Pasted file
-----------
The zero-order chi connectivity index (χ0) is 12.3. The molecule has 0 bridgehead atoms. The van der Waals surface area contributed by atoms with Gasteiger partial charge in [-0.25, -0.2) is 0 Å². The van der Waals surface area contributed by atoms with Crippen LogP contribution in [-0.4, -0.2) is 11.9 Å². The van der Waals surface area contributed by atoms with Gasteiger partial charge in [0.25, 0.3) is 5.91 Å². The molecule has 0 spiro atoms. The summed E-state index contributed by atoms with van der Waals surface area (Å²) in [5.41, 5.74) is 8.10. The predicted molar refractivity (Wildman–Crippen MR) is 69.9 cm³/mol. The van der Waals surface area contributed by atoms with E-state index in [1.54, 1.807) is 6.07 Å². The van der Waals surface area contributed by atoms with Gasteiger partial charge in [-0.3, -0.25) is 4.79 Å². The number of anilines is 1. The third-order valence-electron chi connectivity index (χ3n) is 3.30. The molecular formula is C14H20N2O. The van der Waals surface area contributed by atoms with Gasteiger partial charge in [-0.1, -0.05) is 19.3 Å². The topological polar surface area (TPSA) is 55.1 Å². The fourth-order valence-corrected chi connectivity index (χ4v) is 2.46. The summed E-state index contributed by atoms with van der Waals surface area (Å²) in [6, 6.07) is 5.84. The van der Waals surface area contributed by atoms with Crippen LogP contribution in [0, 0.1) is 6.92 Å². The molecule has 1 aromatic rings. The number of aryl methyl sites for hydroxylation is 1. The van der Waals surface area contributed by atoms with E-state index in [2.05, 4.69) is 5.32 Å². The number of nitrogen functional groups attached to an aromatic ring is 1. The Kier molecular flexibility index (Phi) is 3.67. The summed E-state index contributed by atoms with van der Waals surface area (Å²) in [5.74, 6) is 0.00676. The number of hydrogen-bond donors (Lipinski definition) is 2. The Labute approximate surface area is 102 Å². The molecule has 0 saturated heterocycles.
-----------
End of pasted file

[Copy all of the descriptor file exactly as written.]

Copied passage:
The zero-order chi connectivity index (χ0) is 12.3. The molecule has 0 bridgehead atoms. The van der Waals surface area contributed by atoms with Gasteiger partial charge in [-0.25, -0.2) is 0 Å². The van der Waals surface area contributed by atoms with Crippen LogP contribution in [-0.4, -0.2) is 11.9 Å². The van der Waals surface area contributed by atoms with Gasteiger partial charge in [0.25, 0.3) is 5.91 Å². The molecule has 0 spiro atoms. The summed E-state index contributed by atoms with van der Waals surface area (Å²) in [5.41, 5.74) is 8.10. The predicted molar refractivity (Wildman–Crippen MR) is 69.9 cm³/mol. The van der Waals surface area contributed by atoms with E-state index in [1.54, 1.807) is 6.07 Å². The van der Waals surface area contributed by atoms with Gasteiger partial charge in [-0.3, -0.25) is 4.79 Å². The number of anilines is 1. The third-order valence-electron chi connectivity index (χ3n) is 3.30. The molecular formula is C14H20N2O. The van der Waals surface area contributed by atoms with Gasteiger partial charge in [-0.1, -0.05) is 19.3 Å². The topological polar surface area (TPSA) is 55.1 Å². The fourth-order valence-corrected chi connectivity index (χ4v) is 2.46. The summed E-state index contributed by atoms with van der Waals surface area (Å²) in [6, 6.07) is 5.84. The van der Waals surface area contributed by atoms with Crippen LogP contribution in [0, 0.1) is 6.92 Å². The molecule has 1 aromatic rings. The number of aryl methyl sites for hydroxylation is 1. The van der Waals surface area contributed by atoms with E-state index in [2.05, 4.69) is 5.32 Å². The number of nitrogen functional groups attached to an aromatic ring is 1. The Kier molecular flexibility index (Phi) is 3.67. The summed E-state index contributed by atoms with van der Waals surface area (Å²) in [5.74, 6) is 0.00676. The number of hydrogen-bond donors (Lipinski definition) is 2. The Labute approximate surface area is 102 Å². The molecule has 0 saturated heterocycles.